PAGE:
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Title: Controls on slope channel-levee evolution in the Amazon fan
Author: Silva, Carlos Manuel de Assis
Awarding Body: University of Leeds
Current Institution: University of Leeds
Date of Award: 2011
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Abstract:
Submarine channel-levee architecture is a result of interaction between turbiditic flows and the bathymetry that they encounter on the slope and that they themselves construct. However, the spatio-temporal evolution of channellevee systems, i.e., their manner of spatial accretion is not fully understood. In addition, the controls on the patterns of channel distribution and stacking remain relatively poorly understood. The results presented in this thesis are based on the interpretation of a 3D seismic survey located in water depths of about 1000 to 2000 m on the upper slope of the Amazon Fan. The analysis of the data includes two different approaches: on a larger scale, the interpretation of the tectono-stratigraphic analysis of the data; and on a smaller scale, the characterization of the evolution of the channel-levee systems and associated deposits. The methods of analysis used included the mapping of significant horizons and the extraction of sequences horizon slices across the channel-levee systems. The horizon slices allowed visualisation of the vertical distribution of the channel-levee elements and interpretation of their evolution. The seismic data can be divided in two main packages, separated by an unconformity. The pre-unconformity package is characterized by a predominant sub-parallel seismic facies (characterized by continuous, homogeneous and sub-parallel reflections), and is strongly folded and faulted due to gravity tectonics. In this interval, no channel-levee systems were identified, but canyonlike channels with dimensions as large as 2600 m wide and 220 m deep were observed. Conversely, the post-unconformity package comprises a heterogeneous arrangement of seismic facies, and is less strongly deformed. Three upslope-stacked channel-levee systems of Middle Pleistocene age can be distinguished in this interval. Each channel disperses obliquely down the slope, resulting in levee size asymmetry, with the downslope levee being of greatest size. The upslope stacking of channel-levee systems results from a sequence of avulsions on the upslope levees. Bathymetric influence of the older channel levee system is interpreted to dictate the slope-oblique orientation of the new channel. Two main architectural styles were identified, each one associated with different models of spatia-temporal development of channel-levees. A pattern of upstream accretion of the aggradational (channel-levee) component of the channel is associated with the channel narrowing and becoming more sinuous upward. This style is characterized by an onlapping pattern of channel and levee reflections. Downstream accretion of channel-levee is associated with a trend of channel widening and becoming less sinuous upwards. This style is characterized by a downlap pattern of the channel and levee reflections. Each style is related to different evolutionary histories of the turbidite flows and thalweg configuration in relation to the equilibrium profile. Three styles of channel distribution on slope can be distinguished: structurally controlled erosive channels, aggradational channels obliquely oriented to the slope and agradationally confined channels that are vertically stacked. The pre-unconformity erosive channels are diverted and possibly owe their erosive character to active anticlines that kept the paleo-slope above the equilibrium profile. The oblique direction of each channel in the postunconformity interval was inherited from the previous one in a sequence of upslope stacking after systematic avulsion through the left-hand levee. The vertical stacking of channel-levee elements is due to the confinement of the channel between the outsize downslope levee and an upslope anticline which inhibited avulsion in the area. It is probable that each stacked channel-levee element corresponds to a downstream channel avulsion. This study provided important information about the architecture and distribution of channels on the upper-slope of submarine fans subject to gravitational tectonics. Therefore, it can be used as an analogue and help the prediction of sand prone areas in other submarine fans which are not so well imaged.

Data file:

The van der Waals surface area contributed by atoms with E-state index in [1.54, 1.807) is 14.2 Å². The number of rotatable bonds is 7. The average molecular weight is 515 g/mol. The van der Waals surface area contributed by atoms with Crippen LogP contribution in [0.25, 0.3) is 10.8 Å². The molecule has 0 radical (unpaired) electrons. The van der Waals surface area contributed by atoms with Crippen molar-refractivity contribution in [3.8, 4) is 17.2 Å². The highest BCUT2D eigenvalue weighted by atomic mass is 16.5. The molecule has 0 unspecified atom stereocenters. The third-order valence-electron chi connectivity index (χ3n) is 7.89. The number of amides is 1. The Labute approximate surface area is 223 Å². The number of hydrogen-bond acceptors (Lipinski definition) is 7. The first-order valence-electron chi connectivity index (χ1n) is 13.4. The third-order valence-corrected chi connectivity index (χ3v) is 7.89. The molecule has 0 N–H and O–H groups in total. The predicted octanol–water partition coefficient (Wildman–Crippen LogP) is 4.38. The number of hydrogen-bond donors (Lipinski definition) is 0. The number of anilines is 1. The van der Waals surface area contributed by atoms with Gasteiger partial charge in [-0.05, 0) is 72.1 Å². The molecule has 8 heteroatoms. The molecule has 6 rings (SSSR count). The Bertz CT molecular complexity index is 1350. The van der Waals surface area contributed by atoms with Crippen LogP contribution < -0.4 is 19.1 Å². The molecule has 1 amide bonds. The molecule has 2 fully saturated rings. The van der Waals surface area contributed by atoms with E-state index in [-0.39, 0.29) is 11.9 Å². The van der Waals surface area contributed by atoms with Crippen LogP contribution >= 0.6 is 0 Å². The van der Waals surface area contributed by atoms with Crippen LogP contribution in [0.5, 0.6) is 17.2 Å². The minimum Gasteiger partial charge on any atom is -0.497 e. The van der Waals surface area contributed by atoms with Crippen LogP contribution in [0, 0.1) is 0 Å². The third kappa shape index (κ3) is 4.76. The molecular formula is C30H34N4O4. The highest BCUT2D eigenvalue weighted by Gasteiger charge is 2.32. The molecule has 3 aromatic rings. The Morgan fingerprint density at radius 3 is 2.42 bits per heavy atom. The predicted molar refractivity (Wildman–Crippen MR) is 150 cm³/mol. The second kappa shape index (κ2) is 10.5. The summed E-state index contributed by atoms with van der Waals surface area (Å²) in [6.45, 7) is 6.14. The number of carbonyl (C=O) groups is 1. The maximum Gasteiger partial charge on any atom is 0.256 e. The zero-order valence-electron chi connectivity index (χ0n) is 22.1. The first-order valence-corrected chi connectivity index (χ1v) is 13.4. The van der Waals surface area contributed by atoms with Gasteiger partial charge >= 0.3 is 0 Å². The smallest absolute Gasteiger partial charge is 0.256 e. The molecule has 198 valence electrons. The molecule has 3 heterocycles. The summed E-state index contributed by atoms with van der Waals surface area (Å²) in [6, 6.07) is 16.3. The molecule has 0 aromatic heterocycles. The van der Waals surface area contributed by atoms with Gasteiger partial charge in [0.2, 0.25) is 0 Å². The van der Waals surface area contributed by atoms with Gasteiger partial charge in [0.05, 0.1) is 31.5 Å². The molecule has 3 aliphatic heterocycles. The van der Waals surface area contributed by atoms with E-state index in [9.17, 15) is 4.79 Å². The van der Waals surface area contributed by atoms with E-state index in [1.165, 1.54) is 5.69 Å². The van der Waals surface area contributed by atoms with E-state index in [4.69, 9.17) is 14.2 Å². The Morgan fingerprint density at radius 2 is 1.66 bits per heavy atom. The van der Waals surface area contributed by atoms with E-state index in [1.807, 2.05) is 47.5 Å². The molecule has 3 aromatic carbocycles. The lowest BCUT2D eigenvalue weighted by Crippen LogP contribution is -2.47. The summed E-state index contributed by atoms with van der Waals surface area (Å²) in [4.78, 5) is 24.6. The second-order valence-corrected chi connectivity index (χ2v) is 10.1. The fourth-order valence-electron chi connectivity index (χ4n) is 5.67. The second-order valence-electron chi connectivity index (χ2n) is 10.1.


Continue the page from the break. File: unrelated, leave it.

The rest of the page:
Supervisor: Paton, D. ; McCaffrey, B. Sponsor: Not available
Qualification Name: Thesis (Ph.D.) Qualification Level: Doctoral
EThOS ID: uk.bl.ethos.574608  DOI: Not available
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